Examples include the Abecedarian, Perry Preschool and Chicago CPC programs, all of which combine extra early education with home visits or parent education.

What must be remembered though is the word investment. Childhood interventions involve an up-front cost, and a return that occurs only in the years after this cost has been paid.

So there will be no headlines for the next election. But the long-term payoff is likely to be commensurately greater for a government willing to make this sacrifice.

4. Fund globally, choose locally

The track record of labour market programs intended to improve employment outcomes for those who are out of work is not a happy one. Government job creation schemes to provide work experience for the unemployed generally have little (and sometimes negative) effects.

The evidence on the effect of training programs is also mixed.

Some schemes, however, do seem to do better. Small-scale programs, targeted at the needs of local unemployed and employers, and where ideally an unemployed person obtains a formal certificate or qualification, are more regularly found to have positive effects.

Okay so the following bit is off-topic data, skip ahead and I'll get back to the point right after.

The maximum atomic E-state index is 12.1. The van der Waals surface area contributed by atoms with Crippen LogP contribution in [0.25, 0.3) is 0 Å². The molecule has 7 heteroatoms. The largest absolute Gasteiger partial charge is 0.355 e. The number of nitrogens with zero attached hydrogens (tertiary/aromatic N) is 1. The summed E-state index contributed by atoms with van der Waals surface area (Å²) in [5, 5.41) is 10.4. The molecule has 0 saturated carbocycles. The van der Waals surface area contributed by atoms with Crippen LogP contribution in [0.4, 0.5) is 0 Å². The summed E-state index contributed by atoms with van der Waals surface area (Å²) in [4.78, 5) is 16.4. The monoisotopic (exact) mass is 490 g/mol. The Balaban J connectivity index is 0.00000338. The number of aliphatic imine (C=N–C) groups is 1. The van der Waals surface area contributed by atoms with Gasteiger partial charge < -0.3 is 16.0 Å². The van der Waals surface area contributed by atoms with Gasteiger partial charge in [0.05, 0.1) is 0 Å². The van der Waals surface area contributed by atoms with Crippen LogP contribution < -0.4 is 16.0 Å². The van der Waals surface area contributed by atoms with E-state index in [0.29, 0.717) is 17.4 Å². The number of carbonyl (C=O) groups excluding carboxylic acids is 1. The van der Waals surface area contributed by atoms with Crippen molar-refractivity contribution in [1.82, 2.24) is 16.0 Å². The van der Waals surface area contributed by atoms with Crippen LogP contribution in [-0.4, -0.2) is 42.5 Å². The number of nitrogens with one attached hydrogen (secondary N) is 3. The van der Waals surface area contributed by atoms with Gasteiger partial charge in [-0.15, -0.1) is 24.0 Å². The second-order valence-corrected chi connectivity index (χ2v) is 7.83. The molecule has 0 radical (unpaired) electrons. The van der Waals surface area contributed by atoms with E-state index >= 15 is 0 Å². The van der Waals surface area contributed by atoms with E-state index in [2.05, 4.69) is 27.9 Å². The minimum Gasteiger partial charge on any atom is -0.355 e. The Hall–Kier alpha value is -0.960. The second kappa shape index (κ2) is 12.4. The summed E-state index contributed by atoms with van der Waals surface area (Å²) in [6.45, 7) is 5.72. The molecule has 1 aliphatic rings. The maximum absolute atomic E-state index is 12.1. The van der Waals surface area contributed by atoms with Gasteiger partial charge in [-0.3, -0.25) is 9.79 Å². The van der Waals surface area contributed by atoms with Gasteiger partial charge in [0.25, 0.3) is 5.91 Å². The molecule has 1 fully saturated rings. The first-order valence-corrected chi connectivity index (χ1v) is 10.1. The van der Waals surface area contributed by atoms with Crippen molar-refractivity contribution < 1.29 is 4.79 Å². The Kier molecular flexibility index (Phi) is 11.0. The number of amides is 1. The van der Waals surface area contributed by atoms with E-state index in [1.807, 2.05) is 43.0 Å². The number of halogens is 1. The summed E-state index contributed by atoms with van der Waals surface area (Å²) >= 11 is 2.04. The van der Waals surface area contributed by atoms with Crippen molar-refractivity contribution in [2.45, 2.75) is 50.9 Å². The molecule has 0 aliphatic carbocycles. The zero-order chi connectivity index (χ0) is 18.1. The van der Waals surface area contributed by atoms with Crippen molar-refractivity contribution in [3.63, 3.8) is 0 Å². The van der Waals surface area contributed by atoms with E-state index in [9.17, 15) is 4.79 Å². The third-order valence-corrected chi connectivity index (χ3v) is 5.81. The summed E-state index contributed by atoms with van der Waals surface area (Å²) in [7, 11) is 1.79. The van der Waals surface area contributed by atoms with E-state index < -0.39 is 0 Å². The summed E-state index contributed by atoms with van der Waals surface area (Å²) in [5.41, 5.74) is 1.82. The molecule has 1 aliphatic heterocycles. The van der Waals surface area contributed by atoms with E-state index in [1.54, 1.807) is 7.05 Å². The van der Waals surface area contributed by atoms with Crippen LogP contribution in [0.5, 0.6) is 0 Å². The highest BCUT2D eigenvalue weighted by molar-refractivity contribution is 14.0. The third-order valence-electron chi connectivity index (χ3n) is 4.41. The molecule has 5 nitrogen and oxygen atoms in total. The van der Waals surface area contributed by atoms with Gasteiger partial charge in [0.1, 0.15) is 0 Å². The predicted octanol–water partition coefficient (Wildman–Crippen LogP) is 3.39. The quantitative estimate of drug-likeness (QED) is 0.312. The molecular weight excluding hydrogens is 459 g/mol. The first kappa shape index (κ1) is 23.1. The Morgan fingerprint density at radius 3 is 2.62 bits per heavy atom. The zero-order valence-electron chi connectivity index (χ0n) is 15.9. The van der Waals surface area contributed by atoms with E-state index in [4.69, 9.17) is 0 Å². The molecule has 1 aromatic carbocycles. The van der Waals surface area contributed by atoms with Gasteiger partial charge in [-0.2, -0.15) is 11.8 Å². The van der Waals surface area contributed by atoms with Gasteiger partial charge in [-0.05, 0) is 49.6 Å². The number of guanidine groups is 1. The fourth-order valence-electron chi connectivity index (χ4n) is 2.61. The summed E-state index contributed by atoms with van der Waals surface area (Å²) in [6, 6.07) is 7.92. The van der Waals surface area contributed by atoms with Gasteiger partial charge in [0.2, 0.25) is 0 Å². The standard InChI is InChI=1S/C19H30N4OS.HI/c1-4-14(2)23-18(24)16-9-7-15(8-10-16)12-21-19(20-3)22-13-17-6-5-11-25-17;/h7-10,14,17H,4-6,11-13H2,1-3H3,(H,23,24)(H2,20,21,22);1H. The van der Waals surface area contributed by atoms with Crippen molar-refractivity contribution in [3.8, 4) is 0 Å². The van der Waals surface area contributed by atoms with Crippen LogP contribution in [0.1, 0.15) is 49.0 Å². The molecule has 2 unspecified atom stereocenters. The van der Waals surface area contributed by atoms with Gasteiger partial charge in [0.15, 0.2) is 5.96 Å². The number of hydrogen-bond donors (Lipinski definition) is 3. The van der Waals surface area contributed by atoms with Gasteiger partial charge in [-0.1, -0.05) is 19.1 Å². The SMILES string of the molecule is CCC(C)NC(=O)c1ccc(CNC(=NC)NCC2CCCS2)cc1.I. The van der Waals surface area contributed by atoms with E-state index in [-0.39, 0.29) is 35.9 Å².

This suggests a new approach to policy for choosing programs to improve labour market outcomes for those from disadvantaged backgrounds.

A body, independent from government, could be given funds that it would allocate to support these programs.

Funds would be tendered for by organisations (community or private sector) with proposals for improving employment outcomes for disadvantaged groups.

There would be a great deal of flexibility in the type of projects that would be funded – from early years interventions through to labour market programs to assist those currently unemployed.

Decisions on which proposals to support would be made using a benefit-cost method. Projects with the highest benefits to society relative to costs would be funded.

Allocating funds in this way would provide an organic process for identifying and developing programs to assist those from disadvantaged backgrounds.

Organisations with an understanding of how to improve outcomes in their local area and the capacity to implement their ideas could thereby obtain access to funds.

Making access to funds subject only to the quite broad objective of improving labour outcomes for those from disadvantaged backgrounds also increases the likelihood that programs can be tailored to meet the needs of that group.

And having a body independent from government (similar to the Australian Research Council) would remove the political dimension from decision-making on which proposals to fund.